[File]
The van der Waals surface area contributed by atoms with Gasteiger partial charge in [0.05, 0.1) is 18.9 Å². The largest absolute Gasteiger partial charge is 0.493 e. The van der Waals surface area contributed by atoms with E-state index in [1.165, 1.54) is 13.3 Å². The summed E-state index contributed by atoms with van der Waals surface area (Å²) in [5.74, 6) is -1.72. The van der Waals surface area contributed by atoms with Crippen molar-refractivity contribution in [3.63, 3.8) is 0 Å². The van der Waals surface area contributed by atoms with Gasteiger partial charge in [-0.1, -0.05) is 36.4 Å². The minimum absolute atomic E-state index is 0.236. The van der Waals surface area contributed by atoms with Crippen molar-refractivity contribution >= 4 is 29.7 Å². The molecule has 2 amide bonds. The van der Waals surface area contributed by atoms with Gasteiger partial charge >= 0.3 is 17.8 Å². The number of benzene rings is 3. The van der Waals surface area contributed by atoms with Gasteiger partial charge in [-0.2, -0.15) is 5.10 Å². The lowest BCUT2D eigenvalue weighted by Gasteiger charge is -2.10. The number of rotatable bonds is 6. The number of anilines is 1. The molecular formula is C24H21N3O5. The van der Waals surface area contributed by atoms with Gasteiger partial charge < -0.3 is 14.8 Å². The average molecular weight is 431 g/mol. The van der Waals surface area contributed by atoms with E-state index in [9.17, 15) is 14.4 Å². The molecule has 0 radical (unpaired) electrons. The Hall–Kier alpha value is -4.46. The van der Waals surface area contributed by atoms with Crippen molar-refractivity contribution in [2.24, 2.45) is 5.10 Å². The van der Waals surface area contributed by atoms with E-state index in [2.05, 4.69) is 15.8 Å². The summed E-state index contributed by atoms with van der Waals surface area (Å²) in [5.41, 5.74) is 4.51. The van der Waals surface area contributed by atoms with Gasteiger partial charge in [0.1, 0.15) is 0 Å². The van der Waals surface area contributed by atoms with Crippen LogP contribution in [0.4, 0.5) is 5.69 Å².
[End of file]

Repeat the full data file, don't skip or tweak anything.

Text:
The van der Waals surface area contributed by atoms with Gasteiger partial charge in [0.05, 0.1) is 18.9 Å². The largest absolute Gasteiger partial charge is 0.493 e. The van der Waals surface area contributed by atoms with E-state index in [1.165, 1.54) is 13.3 Å². The summed E-state index contributed by atoms with van der Waals surface area (Å²) in [5.74, 6) is -1.72. The van der Waals surface area contributed by atoms with Crippen molar-refractivity contribution in [3.63, 3.8) is 0 Å². The van der Waals surface area contributed by atoms with Gasteiger partial charge in [-0.1, -0.05) is 36.4 Å². The minimum absolute atomic E-state index is 0.236. The van der Waals surface area contributed by atoms with Crippen molar-refractivity contribution >= 4 is 29.7 Å². The molecule has 2 amide bonds. The van der Waals surface area contributed by atoms with Gasteiger partial charge >= 0.3 is 17.8 Å². The number of benzene rings is 3. The van der Waals surface area contributed by atoms with Gasteiger partial charge in [-0.2, -0.15) is 5.10 Å². The lowest BCUT2D eigenvalue weighted by Gasteiger charge is -2.10. The number of rotatable bonds is 6. The number of anilines is 1. The molecular formula is C24H21N3O5. The van der Waals surface area contributed by atoms with Gasteiger partial charge < -0.3 is 14.8 Å². The average molecular weight is 431 g/mol. The van der Waals surface area contributed by atoms with E-state index in [9.17, 15) is 14.4 Å². The molecule has 0 radical (unpaired) electrons. The Hall–Kier alpha value is -4.46. The van der Waals surface area contributed by atoms with Crippen molar-refractivity contribution in [2.24, 2.45) is 5.10 Å². The van der Waals surface area contributed by atoms with E-state index in [2.05, 4.69) is 15.8 Å². The summed E-state index contributed by atoms with van der Waals surface area (Å²) in [5.41, 5.74) is 4.51. The van der Waals surface area contributed by atoms with Gasteiger partial charge in [0.1, 0.15) is 0 Å². The van der Waals surface area contributed by atoms with Crippen LogP contribution in [0.4, 0.5) is 5.69 Å².